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The Peanut Butter Falcon | Film Review

The Peanut Butter Falcon | Film Review

The peanut butter falcon
The peanut butter falcon
Photo Credit: Seth Johnson | Roadside Attractions & Armory Films

Most road stories, fact or fiction, end up sounding like tall tales. After the hubbub died down upon Odysseus’ violent return home, even the neighbors in Ithaca probably thought, “A cyclops? That’s really what he told them?”

As a construct, the road loosens the bonds of narrative storytelling. After all, its resulting structure can be as simple as a straight line, sometimes turning into a cranky critic’s joke about plot-heavy movies: “and then this happens, and then this happens, and then this…”

Ideally, the zaniness of our heroes meeting blind prophets, druggies and tireless villains is all for the sake of character-building, which is where the South Coast wrestling odyssey The Peanut Butter Falcon can’t hold its own. In a 90-minute buddy movie pairing an escaped ward of the state (Zack Gottsagen) and destitute crabber (Shia LaBeouf), every motion to a new sub-plot or campfire conversation has a mandate to inform their characters. Instead, the new film from Tyler Nilson and Michael Schwartz tries to skate by on charm, on chemistry between actors that crackles on the surface but remains almost completely compartmentalized on deeper levels.

For all its sensitivity toward a protagonist with Down syndrome, The Peanut Butter Falcon falters most noticeably when it can’t imagine Zak’s inner life. Granted, to do so would be a feat the movies almost never accomplish when it comes to characters with disabilities. Still, it’s telling that once Zak escapes the North Carolina nursing home where he’s fallen through the cracks of the state system the movie turns most of its attention to Tyler (LaBeouf), a scruffy young fisherman who may well be suffering mental illness the movie doesn’t care to notice. Pay no mind to his penchant for stealing, burning and boozing; Peanut Butter Falcon is the kind of movie where one good cry is sufficient to suggest Tyler is over his foibles. As for why Zak’s pursuant caseworker Eleanor (Dakota Johnson) would ever look twice at Tyler romantically, well, I’ve got a cyclops story I’d like to sell you.

What will likely make The Peanut Butter Falcon (Zak’s wrestling pseudonym, by the way) an easy Friday night rental, if not a box office success, is the acting. Somehow, this bit of Sundance-core lured Bruce Dern, John Hawkes, Jon Bernthal and Thomas Haden Church on board for bit parts. As the gritty wrestling oracle—the Saltwater Redneck—who sparks Zak’s quest, Haden Church is particularly excellent. Like LaBeouf, he commits to a mumbling, brutish melancholy when stationary. In turn, we deeply want them to shake it off, to start moving, to hit the highway the movie lays out before them.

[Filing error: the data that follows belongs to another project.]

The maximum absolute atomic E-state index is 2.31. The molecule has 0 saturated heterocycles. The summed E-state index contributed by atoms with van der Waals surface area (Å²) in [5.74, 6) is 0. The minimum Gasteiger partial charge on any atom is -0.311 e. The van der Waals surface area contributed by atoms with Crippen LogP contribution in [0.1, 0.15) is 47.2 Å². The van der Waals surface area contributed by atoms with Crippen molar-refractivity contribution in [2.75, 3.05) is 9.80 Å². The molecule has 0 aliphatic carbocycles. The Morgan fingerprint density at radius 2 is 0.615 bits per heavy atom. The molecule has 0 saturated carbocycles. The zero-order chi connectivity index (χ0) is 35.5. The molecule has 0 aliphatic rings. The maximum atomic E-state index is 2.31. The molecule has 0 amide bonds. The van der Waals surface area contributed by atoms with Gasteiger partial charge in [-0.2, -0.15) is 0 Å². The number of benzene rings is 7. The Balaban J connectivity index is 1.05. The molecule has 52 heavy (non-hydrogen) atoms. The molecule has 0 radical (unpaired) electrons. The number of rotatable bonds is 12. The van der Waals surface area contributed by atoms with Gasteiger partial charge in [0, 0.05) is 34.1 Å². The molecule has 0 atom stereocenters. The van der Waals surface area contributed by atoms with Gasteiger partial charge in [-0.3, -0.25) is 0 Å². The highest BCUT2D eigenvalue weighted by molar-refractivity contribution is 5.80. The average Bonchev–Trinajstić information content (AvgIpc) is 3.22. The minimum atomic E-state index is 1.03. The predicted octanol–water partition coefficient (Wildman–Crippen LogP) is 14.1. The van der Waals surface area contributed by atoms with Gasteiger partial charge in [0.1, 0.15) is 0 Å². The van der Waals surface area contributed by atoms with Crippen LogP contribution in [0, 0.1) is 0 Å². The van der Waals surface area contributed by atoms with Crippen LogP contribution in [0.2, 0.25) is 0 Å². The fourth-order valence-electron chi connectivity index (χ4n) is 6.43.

Still, there may be a fatal flaw in all this ambitious casting. Positioning LaBeouf, a movie star perpetually trying to recapture his upswing, across from Gottsagen often lets the undertaking of foregrounding a developmentally disabled hero off the hook. As a Hollywood inevitability, we end up focusing on Tyler: his dead brother, his sudden and surprisingly capable flirtations with Eleanor, his lythe torso, his raw abilities as a caretaker. These are the movie’s least plausible features and only serve to make Zak seem less plausible himself. Why not examine what the 22-year-old with Down syndrome can and can’t do on his own before pairing him with an idealized soul sailer who can’t do one thing right in North Carolina but presumes (on our behalf, too) that Jupiter, Florida holds his salvation?

It’s like Schwartz and Nilson have unwittingly invented a character who prevents us from seeing Zak clearly, not clearer. It’s Eleanor, after all, who wants to make sure her charge has an apple when he needs it, who wants to know what’s wrong with Zak’s sore ankle, who has a knowledge of the potential care options for Zak, limited though they may be. Reconciling those legitimate concerns with the ineffable power of the quixotic mission would be a far more humane challenge for the film. But it wouldn’t have the sizzle and snap of two bros executing a secret handshake.

Thus, it’s tempting, even suggested, to wipe the slate clean and say The Peanut Butter Falcon is just a movie with a lot of heart. But that’s not quite right. What it has—however thin, contrived, and ridiculous—is movie appeal.

-Chance Solem-Pfeifer